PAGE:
Tuesday, March 22, 2005

On Writing

I love writing and I've always wanted to be a writer. A fiction writer. I've always felt like I could do it for real, as a career - once I got started. Getting started was the hard part.

I wrote my first stories before I could write. I told the stories to my mom, who wrote them down, and I illustrated them with pictures cut from the J.C. Penney and Sears & Roebuck catalogs.

When I was 7, I wrote and illustrated my first story all on my own. It was a read along book about a little girl who loved reading more than anything else in the world. After her birthday party, she found a small unopened package. It turned out to contain a magic lotion! (Those who know me well will laugh that my lotion obsession was evident even at that age.) The magic lotion allowed the girl to float in the air! How did the girl use such a precious gift? She applied the lotion in her bedroom, floated up to the ceiling, and reclined to spend the rest of the afternoon reading in midair. I taped myself reading the story, and still have the tape although I think I've lost the book. On it, you can hear my pedantic/precocious voice saying, "You may now turn the page" after every 6 words or so.

In college, I took a couple of fiction writing classes. I wrote a lot in college and felt good about what I was writing. Finishing was my big problem then and afterwards.

More recently, I decided to get serious about it and do some real fiction writing. Lately I've been having a little crisis of faith. I don't think that what I've been writing is very good. And that's really what I was afraid of all along, that's why it was so hard to get started. What if I can't do it? What if I'm really really bad? Who am I if I'm not the girl who will, someday, be a writer?


  1. Sarahlynn, my blog is pretty focussed on writers and writing and I'm amazed at how many of them share your fear even when they've clinched that first commission or printed that first story. It is part of the gig I think.

    I reckon the ones who get things finished are the ones who make time to write NO MATTER WHAT, who don't sweat the small stuff about it too much. "Oh the mind, the mind has mountains" Gerard Manley Hopkins. And as someone else said, he who hesitates is lost...

    I'm sure you are a writer, and that your life experiences right now will inform your writing with some richness. Have you tried putting pieces away for a couple of months ( even six months...!)it's surprising how much better they look if you haven't seen them for awhile!!
    Also some pieces grow on you over time - you can't nail them all at once IMHO. Hang in there...

  2. Sarahlynn,

    I could have written a similar post. I´ve been a passionate reader since I learned how to read, and I started writing my own stuff a couple of years later.

    Problem is, in my late teens I got (fiction)Writer´s Block and I´ve been trying to recover ever since.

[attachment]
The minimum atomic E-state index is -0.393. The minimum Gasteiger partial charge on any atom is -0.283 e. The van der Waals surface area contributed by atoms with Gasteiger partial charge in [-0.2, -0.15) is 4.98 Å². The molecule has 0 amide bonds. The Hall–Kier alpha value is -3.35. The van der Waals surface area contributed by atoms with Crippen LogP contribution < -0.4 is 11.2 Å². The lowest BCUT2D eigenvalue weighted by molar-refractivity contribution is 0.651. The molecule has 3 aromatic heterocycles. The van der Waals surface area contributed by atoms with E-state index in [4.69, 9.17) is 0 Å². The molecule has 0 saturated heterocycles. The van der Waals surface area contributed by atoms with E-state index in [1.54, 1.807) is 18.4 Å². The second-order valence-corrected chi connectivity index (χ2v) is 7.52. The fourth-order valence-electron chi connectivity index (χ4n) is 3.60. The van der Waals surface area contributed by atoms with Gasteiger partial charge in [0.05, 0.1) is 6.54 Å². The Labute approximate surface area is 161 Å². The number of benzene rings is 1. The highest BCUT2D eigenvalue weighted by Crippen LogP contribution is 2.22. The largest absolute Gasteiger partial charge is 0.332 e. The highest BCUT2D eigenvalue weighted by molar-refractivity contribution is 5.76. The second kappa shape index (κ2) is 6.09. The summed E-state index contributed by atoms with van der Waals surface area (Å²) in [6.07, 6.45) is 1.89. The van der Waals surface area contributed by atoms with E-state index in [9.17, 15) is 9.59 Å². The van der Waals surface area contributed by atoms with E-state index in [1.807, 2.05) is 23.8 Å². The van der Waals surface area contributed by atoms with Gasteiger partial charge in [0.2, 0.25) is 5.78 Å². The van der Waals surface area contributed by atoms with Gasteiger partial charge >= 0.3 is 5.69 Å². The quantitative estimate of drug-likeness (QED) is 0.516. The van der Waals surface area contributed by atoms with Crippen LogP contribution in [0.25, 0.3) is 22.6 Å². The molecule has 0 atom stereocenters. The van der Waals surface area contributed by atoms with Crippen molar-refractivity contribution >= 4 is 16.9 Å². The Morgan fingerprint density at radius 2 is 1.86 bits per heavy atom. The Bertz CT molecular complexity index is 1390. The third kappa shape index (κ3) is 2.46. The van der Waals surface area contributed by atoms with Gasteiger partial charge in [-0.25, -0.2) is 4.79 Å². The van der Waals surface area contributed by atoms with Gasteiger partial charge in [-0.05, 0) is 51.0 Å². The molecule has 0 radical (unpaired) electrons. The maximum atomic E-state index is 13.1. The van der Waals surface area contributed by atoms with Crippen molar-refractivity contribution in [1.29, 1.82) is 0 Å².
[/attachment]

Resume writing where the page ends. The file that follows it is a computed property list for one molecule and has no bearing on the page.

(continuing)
These days I have fullfilled part of my dream: to earn my living with books. But to be honest I would rather write them.

    If you like, we could be writer buddies. I had a writer buddy a long time ago and that really jump-started my writing.

    What kind of stuff do you like to write?

  3. oh man, me too. the reading, the college fiction-writing courses, the insecurity. i keep telling myself that i'm young enough to wait until i'm more comfortable with myself as a writer, but, of course, if i never do the writing i want to do while i'm uncomfortable with it, i imagine i will be saying that for the rest of my life.

  4. You know, I think you have already started just by keeping this blog and getting in the habit of writing regularly. Getting this habit going is, I think, one of the most important things you can do. Not speaking from experience, obviously. But if you can just do it everyday, well then eventually you force yourself to do beginning, middle, and end. You already know you are a great writer (you do, don't you? Well, you are.)

    I myself always enjoy writers who begin at a more advanced age (that is, not in their early 20's). In youth it's usually all style and no substance. You've already got a lot of substance going on. I'd read you!

    I think Ciara has a great idea about joining a group to push you along!

  5. You asked for advice, so I'm piling in, a stranger and an admirer: it's not the writing that's getting you down. Your blog is compelling, moving, compassionate, has a great voice. I would guess--again, unsolicited, inappropriately, from afar--that what's got your confidence shaky is a combination of senility, diarrhea, vomit, (all other people's, of course, but visiting your life) mean people, and too many doctor's appointments.

    Keep writing! I send big happy encouraging thoughts your way.

  6. Writing is a compulsion. Writers NEED to write. They are not complete without it.If you feel the need then you've started well. Now all you need to do is write and share what you write with others.